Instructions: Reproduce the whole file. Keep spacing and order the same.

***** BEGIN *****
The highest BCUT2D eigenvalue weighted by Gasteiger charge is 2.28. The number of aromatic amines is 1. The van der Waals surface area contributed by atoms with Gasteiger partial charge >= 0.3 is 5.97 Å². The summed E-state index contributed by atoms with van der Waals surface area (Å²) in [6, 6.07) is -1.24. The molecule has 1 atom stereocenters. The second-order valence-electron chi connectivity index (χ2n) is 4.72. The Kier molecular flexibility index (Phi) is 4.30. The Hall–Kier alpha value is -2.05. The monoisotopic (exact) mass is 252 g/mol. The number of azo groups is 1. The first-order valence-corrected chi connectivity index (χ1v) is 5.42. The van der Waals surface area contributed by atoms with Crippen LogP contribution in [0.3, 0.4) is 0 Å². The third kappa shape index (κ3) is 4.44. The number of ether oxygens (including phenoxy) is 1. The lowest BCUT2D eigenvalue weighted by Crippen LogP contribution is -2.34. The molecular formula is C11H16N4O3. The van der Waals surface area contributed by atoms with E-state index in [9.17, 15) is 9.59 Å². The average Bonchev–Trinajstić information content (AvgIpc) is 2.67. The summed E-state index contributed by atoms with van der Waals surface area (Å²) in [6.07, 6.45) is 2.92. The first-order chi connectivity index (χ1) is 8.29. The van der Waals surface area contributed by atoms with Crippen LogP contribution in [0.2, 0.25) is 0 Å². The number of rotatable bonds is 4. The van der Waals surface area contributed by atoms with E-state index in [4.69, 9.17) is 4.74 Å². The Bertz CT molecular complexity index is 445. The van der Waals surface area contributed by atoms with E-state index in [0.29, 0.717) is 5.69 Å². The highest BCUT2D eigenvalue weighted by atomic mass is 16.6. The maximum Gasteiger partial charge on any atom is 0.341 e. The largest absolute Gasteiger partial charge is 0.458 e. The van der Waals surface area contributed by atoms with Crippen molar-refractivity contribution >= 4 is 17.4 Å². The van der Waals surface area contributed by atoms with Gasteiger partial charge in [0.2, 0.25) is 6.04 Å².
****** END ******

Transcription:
The highest BCUT2D eigenvalue weighted by Gasteiger charge is 2.28. The number of aromatic amines is 1. The van der Waals surface area contributed by atoms with Gasteiger partial charge >= 0.3 is 5.97 Å². The summed E-state index contributed by atoms with van der Waals surface area (Å²) in [6, 6.07) is -1.24. The molecule has 1 atom stereocenters. The second-order valence-electron chi connectivity index (χ2n) is 4.72. The Kier molecular flexibility index (Phi) is 4.30. The Hall–Kier alpha value is -2.05. The monoisotopic (exact) mass is 252 g/mol. The number of azo groups is 1. The first-order valence-corrected chi connectivity index (χ1v) is 5.42. The van der Waals surface area contributed by atoms with Crippen LogP contribution in [0.3, 0.4) is 0 Å². The third kappa shape index (κ3) is 4.44. The number of ether oxygens (including phenoxy) is 1. The lowest BCUT2D eigenvalue weighted by Crippen LogP contribution is -2.34. The molecular formula is C11H16N4O3. The van der Waals surface area contributed by atoms with E-state index in [9.17, 15) is 9.59 Å². The average Bonchev–Trinajstić information content (AvgIpc) is 2.67. The summed E-state index contributed by atoms with van der Waals surface area (Å²) in [6.07, 6.45) is 2.92. The first-order chi connectivity index (χ1) is 8.29. The van der Waals surface area contributed by atoms with Crippen LogP contribution in [0.2, 0.25) is 0 Å². The number of rotatable bonds is 4. The van der Waals surface area contributed by atoms with E-state index in [4.69, 9.17) is 4.74 Å². The Bertz CT molecular complexity index is 445. The van der Waals surface area contributed by atoms with E-state index in [0.29, 0.717) is 5.69 Å². The highest BCUT2D eigenvalue weighted by atomic mass is 16.6. The maximum Gasteiger partial charge on any atom is 0.341 e. The largest absolute Gasteiger partial charge is 0.458 e. The van der Waals surface area contributed by atoms with Crippen molar-refractivity contribution >= 4 is 17.4 Å². The van der Waals surface area contributed by atoms with Gasteiger partial charge in [0.2, 0.25) is 6.04 Å².